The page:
One of the things that struck us on our visit to Kilquade was how easy it is to get away from the crowds! We saw others walking through the gardens but we often had each little designed space to ourselves. Possibly the unbelievable (for Ireland) weather (temperatures approaching 30 degrees) meant that many visitors were sweating it out on the beaches. We were calm and cool, and felt safely tucked away from ‘the madding crowd’. All in all, the experience was exceptional.

The Luxuriant Gardens of Bantry House

Pandemic days can be well spent in West Cork. Visit Bantry House: for a small fee you can walk around the extensive gardens all day, pausing en route to partake of more-ish refreshments from the Tea Kitchen. There’s ample room to socially distance; panoramic views out to the Bay – and plenty of history to absorb.

On 11 May 1689, the Battle of Bantry Bay was fought between the French and British forces (above). It was inconclusive, but considerable damage was suffered by both fleets.

Originally a farmhouse known as Blackrock, the property was built by Samuel Hutchinson in 1710; it was purchased by Captain Richard White of Whiddy Island in the 1760s. His grandson – also Richard – renamed the house Seafield, and witnessed an engagement between the French and British forces in the Bay in 1796. He became the first Earl of Bantry and his eldest son – another Richard – extended the house and laid out the grounds more or less as we see them today (here is a post from Finola narrating a visit to the house in pre-pandemic days). The idyllic view above dates from 1840, around the time of the renovation and landscaping work.

More naval activity in Bantry Bay can be seen in the background of the above photograph, dating from the first decade of the twentieth century.

. . . For eight days past, the mammoth battle ships Bellerophon, Lord Nelson, and Agamemnon have been manoeuvring in Bantry Bay, between the Roancarrig Light and Whiddy Island. The thunder of the big 12-inch guns can be heard at immense distances, and electric and searchlight displays may be witnessed at night from places far inland . . .

Southern Star, 27 March 1909

The fortunes of Bantry House have varied during the last hundred years, but it remains in the ownership of the descendants of the Whites, and has been opened to the public since 1946. Now a very significant tourist attraction, the property has eased itself into the 21st century and can be seen today pursuing a laudable philosophy of encouraging the grounds to support informal wildflower spread and natural habitats within the previous strict formality of the terraced gardens laid out by the second Earl. In our view, this approach is highly successful and in fact softens, complements and enhances the mature house and its setting of terraces, steps, courtyards, paths and woodlands. It also provides excellent habitats for pollinators and contributes to a more sustainable world.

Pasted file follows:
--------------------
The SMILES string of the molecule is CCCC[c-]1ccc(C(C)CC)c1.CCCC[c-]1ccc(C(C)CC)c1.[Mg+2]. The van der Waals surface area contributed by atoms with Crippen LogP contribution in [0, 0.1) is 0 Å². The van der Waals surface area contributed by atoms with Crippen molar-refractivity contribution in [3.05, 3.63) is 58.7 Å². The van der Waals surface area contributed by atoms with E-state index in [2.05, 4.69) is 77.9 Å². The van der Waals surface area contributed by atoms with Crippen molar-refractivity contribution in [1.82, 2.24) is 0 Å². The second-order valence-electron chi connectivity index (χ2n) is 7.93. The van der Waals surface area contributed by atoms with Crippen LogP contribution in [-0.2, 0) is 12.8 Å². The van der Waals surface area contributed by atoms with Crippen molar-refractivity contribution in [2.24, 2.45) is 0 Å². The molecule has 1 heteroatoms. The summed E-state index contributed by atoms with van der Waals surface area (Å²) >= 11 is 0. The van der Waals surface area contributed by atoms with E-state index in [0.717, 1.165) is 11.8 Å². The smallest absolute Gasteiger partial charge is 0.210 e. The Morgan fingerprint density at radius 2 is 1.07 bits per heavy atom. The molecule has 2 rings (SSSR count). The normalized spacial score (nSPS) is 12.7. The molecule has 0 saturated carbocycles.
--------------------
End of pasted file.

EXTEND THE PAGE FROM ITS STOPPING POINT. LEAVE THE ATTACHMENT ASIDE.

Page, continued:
Every part of the grounds is worthy of exploration. There are two former stable blocks: both are time capsules. The activities of generations of gardeners, groundsmen, grooms, and farriers can be imagined from the surviving evidence.

I was fascinated by the plaque, above, and added it to my collection of classic signs. I then set about trying to find photographic evidence of this squadron, sadly without success. But I did find an equivalent from Suffolk, England, dating from 1910, which is worth a share:

I hope you will follow in our footsteps and visit the gardens at Bantry House. This is a great time of the year to experience the burgeoning growth of the wilder elements, and, if you have the happy fortune to hit a good spot of sunshine (or even if you don’t), there is no better place in West Cork to while away the constraints of this pandemic.

Brunch at Liss Ard!

Just along the road from us in West Cork lies Liss Ard Estate. One of Ireland’s ‘big houses’, it was built in 1853 and was for generations the home of The O’Donovan, leader of that Gaelic clan. During the ‘cold war’ era of the 20th century it was owned by the Swiss government, who saw in West Cork a potential safe haven if the world descended into a nuclear holocaust. Just recently it has been taken over by an American company who will continue to run it as a hospitality venue. Finola’s eagle eye picked out the other day that Liss Ard were opening up for outdoor Sunday brunch! How could we resist?

Here’s the brunch group: George, Una, Finola, myself, Con and Clair. We thoroughly enjoyed the occasion – partly because it was like being let out of jail (although I doubt – but can’t say for certain – that any of us has experienced that particular phenomenon), but also because, as customers, we were able to follow the excellent breakfast and coffee with a walk around the 163-acre estate.

Finola and I have special feelings for Liss Ard, as we were married there in 2014 in an ancient ringfort! So, easing ourselves out of our chairs in the summer sunshine our first port of call was the feature after which the house is named: Lios Ard = High Fort. At our wedding the souterrain which was an integral part of the fort was not visible: today it can be seen, from above (at least, the entrance to it can be seen). The souterrain is a series of underground chambers, and this one – cut from rock and clay – has survived for well over a millennium. It was fully explored by a good friend of ours, Lee Snodgrass and her partner Paddy O’Leary – both archaeologists – back in the 1980s, and an information board just beside the fort tells the story in their words.

Above: Lee and Paddy’s survey drawings of the fort and souterrain, with a view of the entrance at the west side of the enclosure, and the cave-like structure which can be seen today, surrounded by ferns. Below is our group standing in the circle of the fort: such structures were probably high status homes defended by banks and timber palisades. They would also have provided protection for domestic animals who would have been predated by wolves.